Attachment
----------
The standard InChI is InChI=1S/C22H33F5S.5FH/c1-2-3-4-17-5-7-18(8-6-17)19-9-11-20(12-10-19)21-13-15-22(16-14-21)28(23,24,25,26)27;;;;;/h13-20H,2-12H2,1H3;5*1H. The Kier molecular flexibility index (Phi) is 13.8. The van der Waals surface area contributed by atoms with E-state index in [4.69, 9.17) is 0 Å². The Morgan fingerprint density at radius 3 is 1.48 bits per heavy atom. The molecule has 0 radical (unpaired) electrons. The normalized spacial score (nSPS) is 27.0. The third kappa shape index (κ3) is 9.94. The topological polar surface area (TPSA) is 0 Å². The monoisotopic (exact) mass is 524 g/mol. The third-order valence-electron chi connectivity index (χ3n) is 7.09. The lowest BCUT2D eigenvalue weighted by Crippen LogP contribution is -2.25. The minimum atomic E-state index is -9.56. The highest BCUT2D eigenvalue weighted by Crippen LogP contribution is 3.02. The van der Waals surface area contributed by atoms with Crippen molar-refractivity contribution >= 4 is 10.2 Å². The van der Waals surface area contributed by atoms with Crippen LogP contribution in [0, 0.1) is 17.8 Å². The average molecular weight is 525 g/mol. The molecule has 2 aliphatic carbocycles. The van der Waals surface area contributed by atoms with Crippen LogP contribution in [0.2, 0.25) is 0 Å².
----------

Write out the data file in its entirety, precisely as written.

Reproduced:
The standard InChI is InChI=1S/C22H33F5S.5FH/c1-2-3-4-17-5-7-18(8-6-17)19-9-11-20(12-10-19)21-13-15-22(16-14-21)28(23,24,25,26)27;;;;;/h13-20H,2-12H2,1H3;5*1H. The Kier molecular flexibility index (Phi) is 13.8. The van der Waals surface area contributed by atoms with E-state index in [4.69, 9.17) is 0 Å². The Morgan fingerprint density at radius 3 is 1.48 bits per heavy atom. The molecule has 0 radical (unpaired) electrons. The normalized spacial score (nSPS) is 27.0. The third kappa shape index (κ3) is 9.94. The topological polar surface area (TPSA) is 0 Å². The monoisotopic (exact) mass is 524 g/mol. The third-order valence-electron chi connectivity index (χ3n) is 7.09. The lowest BCUT2D eigenvalue weighted by Crippen LogP contribution is -2.25. The minimum atomic E-state index is -9.56. The highest BCUT2D eigenvalue weighted by Crippen LogP contribution is 3.02. The van der Waals surface area contributed by atoms with Crippen molar-refractivity contribution >= 4 is 10.2 Å². The van der Waals surface area contributed by atoms with Crippen LogP contribution in [0, 0.1) is 17.8 Å². The average molecular weight is 525 g/mol. The molecule has 2 aliphatic carbocycles. The van der Waals surface area contributed by atoms with Crippen LogP contribution in [0.2, 0.25) is 0 Å².